Stanford researchers work on methods for monitoring of DNA in wastewater

Source:Xinhua Published: 2016/12/19 9:06:03

Researchers with Stanford University's Bio-X, a pioneering interdisciplinary biosciences institute, are working on methods for monitoring of deoxyribonucleic acid (DNA) in wastewater.

As wastewater may hold a wealth of insight for public health officials, an interdisciplinary team of Stanford researchers is keen on tapping into it and hope to enable early detection of disease and discovery of previously undetected pathogens.

"We hope to prove that wastewater monitoring can help protect community health," said Craig Criddle, a professor of civil and environmental engineering, whose team plans to take advantage of the sampling features of a newly established facility for testing of technologies that recover resources from wastewater.

Using automated sampling, the researchers will amass and process samples to see what's in the water at the William and Cloy Codiga Resource Recovery Center, which processes wastewater from about 7,000 people within the Stanford community.

The researchers will look for pathogen DNA from a menu of bacteria and viruses, hoping to reveal the broad diversity of microbes in our waste, and will keep an eye out for new and unexpected critters. In the short term, they plan to show "proof of concept," that wastewater-dwelling bugs are useful to public health.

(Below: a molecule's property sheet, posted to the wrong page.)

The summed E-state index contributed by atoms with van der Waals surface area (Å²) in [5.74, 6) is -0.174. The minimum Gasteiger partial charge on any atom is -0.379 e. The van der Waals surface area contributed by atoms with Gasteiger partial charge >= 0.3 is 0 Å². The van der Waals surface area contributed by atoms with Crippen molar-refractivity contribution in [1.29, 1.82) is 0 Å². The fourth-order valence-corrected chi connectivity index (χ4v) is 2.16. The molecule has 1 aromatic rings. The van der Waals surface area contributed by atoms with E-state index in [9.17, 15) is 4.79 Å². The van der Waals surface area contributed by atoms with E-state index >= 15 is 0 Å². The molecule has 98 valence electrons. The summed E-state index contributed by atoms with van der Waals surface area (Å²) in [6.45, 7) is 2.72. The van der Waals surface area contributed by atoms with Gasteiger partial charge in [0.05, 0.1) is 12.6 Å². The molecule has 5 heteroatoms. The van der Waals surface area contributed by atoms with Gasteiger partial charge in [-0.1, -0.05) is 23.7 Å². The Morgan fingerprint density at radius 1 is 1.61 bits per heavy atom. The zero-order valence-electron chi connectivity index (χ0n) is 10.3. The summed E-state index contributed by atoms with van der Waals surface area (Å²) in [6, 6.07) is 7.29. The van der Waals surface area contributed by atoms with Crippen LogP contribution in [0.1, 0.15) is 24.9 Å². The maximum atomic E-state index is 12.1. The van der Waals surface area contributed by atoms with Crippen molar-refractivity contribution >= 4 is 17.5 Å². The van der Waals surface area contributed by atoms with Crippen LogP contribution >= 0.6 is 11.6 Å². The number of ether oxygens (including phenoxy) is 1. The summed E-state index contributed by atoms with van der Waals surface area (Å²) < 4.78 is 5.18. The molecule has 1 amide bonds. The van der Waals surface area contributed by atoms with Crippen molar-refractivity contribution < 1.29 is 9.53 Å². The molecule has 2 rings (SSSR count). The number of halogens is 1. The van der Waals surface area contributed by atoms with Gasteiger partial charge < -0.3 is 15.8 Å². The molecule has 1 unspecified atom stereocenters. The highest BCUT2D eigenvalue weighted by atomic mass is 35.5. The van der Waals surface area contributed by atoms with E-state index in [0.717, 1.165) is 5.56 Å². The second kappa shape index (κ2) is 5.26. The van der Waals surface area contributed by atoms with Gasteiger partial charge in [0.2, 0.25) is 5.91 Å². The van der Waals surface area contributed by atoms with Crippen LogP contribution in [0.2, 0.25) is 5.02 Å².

Currently, disease response is reactive. Health specialists can't do much until patients report their symptoms. Even then, new and elusive pathogens escape early detection. Looking at the bugs in our waste, however, could speed up disease tracking.

"We like to call (wastewater) a sentinel for public health," Criddle was quoted as saying in a news release from Stanford. It means with the new sentinel, a flu outbreak on campus, for example, might be caught early and allow student health center staff to prepare.

"We can understand things that are happening to the community and take measures to address those concerns, whatever they may be, in a more timely way than would have been possible otherwise," he said, noting that views of wastewater, once perceived as a health hazard, are changing.

Posted in: BIOLOGY

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